A Day After Suspected Hack, Supreme Court Website Down Again
Brazilian hackers seem to have taken over the Supreme Court of India’s website.
Brazilian hackers seem to have taken over the Supreme Court of India’s website.(Photo: The Quint)

A Day After Suspected Hack, Supreme Court Website Down Again

The website of the Supreme Court of India is down, again.

The top court’s website was not loading on Friday, 20 April. This comes a day after the apex court website was allegedly hacked by a Brazilian group – this was, coincidentally, when the SC was pronouncing its judgment in the Judge BH Loya case.

On Thursday, 19 April, top court officials had confirmed that the website had been "non-functional" since 11:35 am and that they were in touch with the NIC. All efforts were being made to restore normalcy, officials added. However, they were non-committal on confirming whether the website had been hacked or not.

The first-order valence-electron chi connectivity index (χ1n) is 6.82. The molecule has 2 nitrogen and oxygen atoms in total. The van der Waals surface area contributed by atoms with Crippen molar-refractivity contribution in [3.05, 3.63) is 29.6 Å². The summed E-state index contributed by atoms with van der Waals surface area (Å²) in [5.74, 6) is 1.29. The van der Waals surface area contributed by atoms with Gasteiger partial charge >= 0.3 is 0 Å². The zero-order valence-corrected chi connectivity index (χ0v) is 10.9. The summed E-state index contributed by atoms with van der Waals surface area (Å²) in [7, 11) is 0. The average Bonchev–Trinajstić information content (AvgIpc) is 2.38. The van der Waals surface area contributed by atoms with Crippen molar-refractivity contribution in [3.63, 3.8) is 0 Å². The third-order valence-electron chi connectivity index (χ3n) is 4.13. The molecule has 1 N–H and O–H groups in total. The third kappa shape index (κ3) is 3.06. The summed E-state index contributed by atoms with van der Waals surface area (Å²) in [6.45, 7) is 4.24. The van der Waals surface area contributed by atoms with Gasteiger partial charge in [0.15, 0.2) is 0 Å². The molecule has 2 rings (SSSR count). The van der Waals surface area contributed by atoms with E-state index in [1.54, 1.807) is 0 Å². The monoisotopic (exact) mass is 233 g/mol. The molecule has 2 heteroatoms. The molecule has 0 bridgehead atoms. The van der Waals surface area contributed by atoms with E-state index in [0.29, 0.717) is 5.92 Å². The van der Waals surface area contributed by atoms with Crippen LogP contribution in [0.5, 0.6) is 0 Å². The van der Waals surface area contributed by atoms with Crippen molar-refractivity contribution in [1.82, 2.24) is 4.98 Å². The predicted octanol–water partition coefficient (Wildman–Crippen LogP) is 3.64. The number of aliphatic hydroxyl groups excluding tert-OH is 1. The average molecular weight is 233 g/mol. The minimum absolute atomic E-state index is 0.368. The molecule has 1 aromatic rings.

In Thursday’s hack, no one claimed responsibility but a screenshot of the page suggested that the act could be the handiwork of a group of hackers from Brazil.

On the website, http://supremecourtofindia.nic.in/, hackers have left a message in Spanish that read, “Hackeado por High Tech Brazil HackTeam” which translates to “hacked by High Tech Brazil HackTeam”.

Follow live updates on the judge Loya death case here.

This message also followed an image of a cannabis leaf that says, “te amo linda pequena... melhor amiga que ja tive,” which, according to Google, translates to “I love beautiful little... best friend who already had.”

No clue what the hacker is trying to convey though.

The hack seems to be a targeted attack as there was heavy traffic on the Supreme court’s website since 19 April morning, with people trying to track developments on BH Loya’s case.

The HighTech Brazil HackTeam had been in the news earlier in 2013 because of their rampant attacks on hundreds of website worldwide.

The hackers had compromised websites belonging to South African satellite TV service TopTV, the Greek National Printing Office and even India’s wireless internet provider Reliance Netconnect, among many others.

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(This copy has been updated to add latest developments)

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